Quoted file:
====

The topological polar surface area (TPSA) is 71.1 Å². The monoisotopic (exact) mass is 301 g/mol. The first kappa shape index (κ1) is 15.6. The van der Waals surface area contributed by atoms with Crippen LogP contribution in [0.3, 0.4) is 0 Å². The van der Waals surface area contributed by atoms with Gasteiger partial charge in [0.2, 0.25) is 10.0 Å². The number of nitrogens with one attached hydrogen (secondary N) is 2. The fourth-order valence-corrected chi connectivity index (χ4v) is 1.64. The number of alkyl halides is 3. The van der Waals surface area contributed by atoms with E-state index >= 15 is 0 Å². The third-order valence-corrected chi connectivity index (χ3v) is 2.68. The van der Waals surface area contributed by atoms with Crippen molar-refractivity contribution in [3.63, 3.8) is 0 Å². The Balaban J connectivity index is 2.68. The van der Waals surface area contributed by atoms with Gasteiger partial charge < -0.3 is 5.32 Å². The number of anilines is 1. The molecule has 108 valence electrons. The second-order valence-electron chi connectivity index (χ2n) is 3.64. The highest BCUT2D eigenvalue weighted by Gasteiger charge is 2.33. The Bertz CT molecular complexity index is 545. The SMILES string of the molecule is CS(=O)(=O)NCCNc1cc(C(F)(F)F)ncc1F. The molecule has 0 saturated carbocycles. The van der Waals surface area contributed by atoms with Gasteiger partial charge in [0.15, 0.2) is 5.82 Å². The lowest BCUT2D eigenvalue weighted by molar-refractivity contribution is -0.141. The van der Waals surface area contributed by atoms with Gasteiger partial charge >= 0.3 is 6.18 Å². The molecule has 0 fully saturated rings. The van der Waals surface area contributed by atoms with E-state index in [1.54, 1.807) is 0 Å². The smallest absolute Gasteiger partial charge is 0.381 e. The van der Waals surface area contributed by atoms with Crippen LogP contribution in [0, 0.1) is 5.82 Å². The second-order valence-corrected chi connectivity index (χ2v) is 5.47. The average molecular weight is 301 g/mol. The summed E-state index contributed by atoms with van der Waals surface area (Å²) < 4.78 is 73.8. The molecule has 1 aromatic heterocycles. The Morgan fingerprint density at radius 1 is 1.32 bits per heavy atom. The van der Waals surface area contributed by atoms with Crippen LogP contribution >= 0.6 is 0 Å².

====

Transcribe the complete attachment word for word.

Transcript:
The topological polar surface area (TPSA) is 71.1 Å². The monoisotopic (exact) mass is 301 g/mol. The first kappa shape index (κ1) is 15.6. The van der Waals surface area contributed by atoms with Crippen LogP contribution in [0.3, 0.4) is 0 Å². The van der Waals surface area contributed by atoms with Gasteiger partial charge in [0.2, 0.25) is 10.0 Å². The number of nitrogens with one attached hydrogen (secondary N) is 2. The fourth-order valence-corrected chi connectivity index (χ4v) is 1.64. The number of alkyl halides is 3. The van der Waals surface area contributed by atoms with E-state index >= 15 is 0 Å². The third-order valence-corrected chi connectivity index (χ3v) is 2.68. The van der Waals surface area contributed by atoms with Crippen molar-refractivity contribution in [3.63, 3.8) is 0 Å². The Balaban J connectivity index is 2.68. The van der Waals surface area contributed by atoms with Gasteiger partial charge < -0.3 is 5.32 Å². The number of anilines is 1. The molecule has 108 valence electrons. The second-order valence-electron chi connectivity index (χ2n) is 3.64. The highest BCUT2D eigenvalue weighted by Gasteiger charge is 2.33. The Bertz CT molecular complexity index is 545. The SMILES string of the molecule is CS(=O)(=O)NCCNc1cc(C(F)(F)F)ncc1F. The molecule has 0 saturated carbocycles. The van der Waals surface area contributed by atoms with Gasteiger partial charge in [0.15, 0.2) is 5.82 Å². The lowest BCUT2D eigenvalue weighted by molar-refractivity contribution is -0.141. The van der Waals surface area contributed by atoms with Gasteiger partial charge >= 0.3 is 6.18 Å². The molecule has 0 fully saturated rings. The van der Waals surface area contributed by atoms with E-state index in [1.54, 1.807) is 0 Å². The smallest absolute Gasteiger partial charge is 0.381 e. The van der Waals surface area contributed by atoms with Crippen LogP contribution in [0, 0.1) is 5.82 Å². The second-order valence-corrected chi connectivity index (χ2v) is 5.47. The average molecular weight is 301 g/mol. The summed E-state index contributed by atoms with van der Waals surface area (Å²) < 4.78 is 73.8. The molecule has 1 aromatic heterocycles. The Morgan fingerprint density at radius 1 is 1.32 bits per heavy atom. The van der Waals surface area contributed by atoms with Crippen LogP contribution >= 0.6 is 0 Å².